Sudan’s Fight Against the Guinea Worm
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May 13, 2010 - 8:28:15 AM
Sudan’s Fight Against the Guinea Worm
May 13, 2010
The Guinea worm has the potential to become the second completely eradicated disease in human history—but the political stability of one African nation will play a crucial role.
Photo by prep4md / CC BY-NC-SA 2.0
A doctor removes a Guinea worm through a blister–a process that can take weeks to accomplish.
Of the nine million people living in the southern region of Sudan, more than 2,500 have Guinea worm, according to a report by CNN. With only 500 additional cases scattered around the globe, health officials believe that eliminating the disease in Sudan would be a big step in eradicating this parasite that has infected humans since ancient Egyptian times.
The Guinea worm—which can reach up to three-feet long and is similar in appearance to an over-sized spaghetti noodle—enters the human host through larvae-infested drinking water. Once inside the host, the larvae become worms that penetrate the intestinal wall and travel within the body via connective tissues. The worms emerge from the body through fiery blisters on the legs, feet, arms, hands, head, chest and eyes. To ease the burning sensation of these blisters, infected persons immerse themselves into bodies of water. The worms then lay their eggs in the water that mature into larvae, which are swallowed by another human host, starting the cycle again.
Since water plays a central role in the parasite’s life cycle, both the World Health Organization (WHO) and the Carter Center—a non-profit NGO started in 1982 by former U.S. President Jimmy Carter and his wife Rosalynn—have attempted to educate Sudanese communities on the importance of keeping drinking water supplies from becoming contaminated by Guinea worm larvae.
The worm could be eradicated by 2015 if there are no new infections recorded in Sudan for four consecutive years, according to WHO standards. The only other disease to have been fully purged from humans is small pox, which required a vaccination. Since neither vaccinations nor medications can be used to treat the parasite, education is a main factor in eradication.
Currently the conventional treatment is to draw the worm out of the blister and then to coil it around a stick—a few centimeters every day, which can take many weeks to accomplish. CNN reports that, “if the worm comes out next to an ankle, knee or elbow, the joint could become frozen, paralyzing the patient.” While the worm is emerging, the burning pain is mostly associated with a secondary bacterial infection in the blister that can become septic and lethal if it goes untreated.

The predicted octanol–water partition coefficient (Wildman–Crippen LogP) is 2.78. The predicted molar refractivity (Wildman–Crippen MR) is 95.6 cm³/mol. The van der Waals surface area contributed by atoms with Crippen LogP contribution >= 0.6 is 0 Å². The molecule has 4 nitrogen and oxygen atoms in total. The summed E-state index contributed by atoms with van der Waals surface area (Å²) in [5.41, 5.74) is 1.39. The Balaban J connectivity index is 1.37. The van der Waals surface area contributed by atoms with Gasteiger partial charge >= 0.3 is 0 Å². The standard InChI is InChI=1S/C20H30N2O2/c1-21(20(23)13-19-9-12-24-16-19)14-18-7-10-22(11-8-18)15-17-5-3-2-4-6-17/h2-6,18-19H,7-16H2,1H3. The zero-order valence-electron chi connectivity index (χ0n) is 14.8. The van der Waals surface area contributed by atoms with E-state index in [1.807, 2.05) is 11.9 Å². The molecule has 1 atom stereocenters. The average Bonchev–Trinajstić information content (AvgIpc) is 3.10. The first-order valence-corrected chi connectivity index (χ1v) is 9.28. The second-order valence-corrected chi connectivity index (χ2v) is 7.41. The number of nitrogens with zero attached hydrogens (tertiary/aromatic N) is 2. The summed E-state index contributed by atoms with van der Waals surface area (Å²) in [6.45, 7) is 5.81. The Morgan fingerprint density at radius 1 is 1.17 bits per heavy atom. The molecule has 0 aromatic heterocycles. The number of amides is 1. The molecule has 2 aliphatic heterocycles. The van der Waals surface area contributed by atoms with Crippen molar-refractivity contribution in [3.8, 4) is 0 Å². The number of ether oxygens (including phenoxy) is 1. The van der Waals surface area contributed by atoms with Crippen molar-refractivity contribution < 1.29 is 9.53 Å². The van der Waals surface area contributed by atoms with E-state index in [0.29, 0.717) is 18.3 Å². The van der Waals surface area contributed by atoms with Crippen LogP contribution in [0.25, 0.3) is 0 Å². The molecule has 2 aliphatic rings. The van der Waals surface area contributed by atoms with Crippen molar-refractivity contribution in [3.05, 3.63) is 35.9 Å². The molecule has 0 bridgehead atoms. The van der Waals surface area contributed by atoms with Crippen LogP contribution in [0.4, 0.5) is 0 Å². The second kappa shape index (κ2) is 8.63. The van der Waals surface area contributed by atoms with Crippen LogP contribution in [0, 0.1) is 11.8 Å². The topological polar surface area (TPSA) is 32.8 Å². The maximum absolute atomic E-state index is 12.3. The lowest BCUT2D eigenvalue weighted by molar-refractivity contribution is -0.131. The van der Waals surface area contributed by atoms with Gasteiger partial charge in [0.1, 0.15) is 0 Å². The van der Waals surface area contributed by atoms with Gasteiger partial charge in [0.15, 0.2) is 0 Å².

More than 1000 Sudanese volunteers are working to educate the public and provide easy preventative techniques, such as nylon water filters and chemical water treatments. Many experts believe that the expulsion of the Guinea worm will ultimately depend on the Sudanese government, which held its first democratic presidential elections in more than 20 years last month. But regional tension still exists, leaving the future of the parasite uncertain.
Southern Sudan—which represents about one-third of the country—is coordinating an election for next year to determine whether the Christian southern region will secede from the Islamic north and become its own country.
While incumbent president, Omar Hassan al-Bashir—who seized power in the 1989 coup—won 68 percent of the national vote, however, those opposing Bashir say that he used “intimidation, violence, bribery and monopolization of the state media to ensure he did not lose,” according to The New York Times, Salva Kiir, the president of the southern semi-autonomous region, won 93 percent of the southern vote, according to The Guardian.
And these internal conflicts could worsen as water resources are divided, according to some experts.
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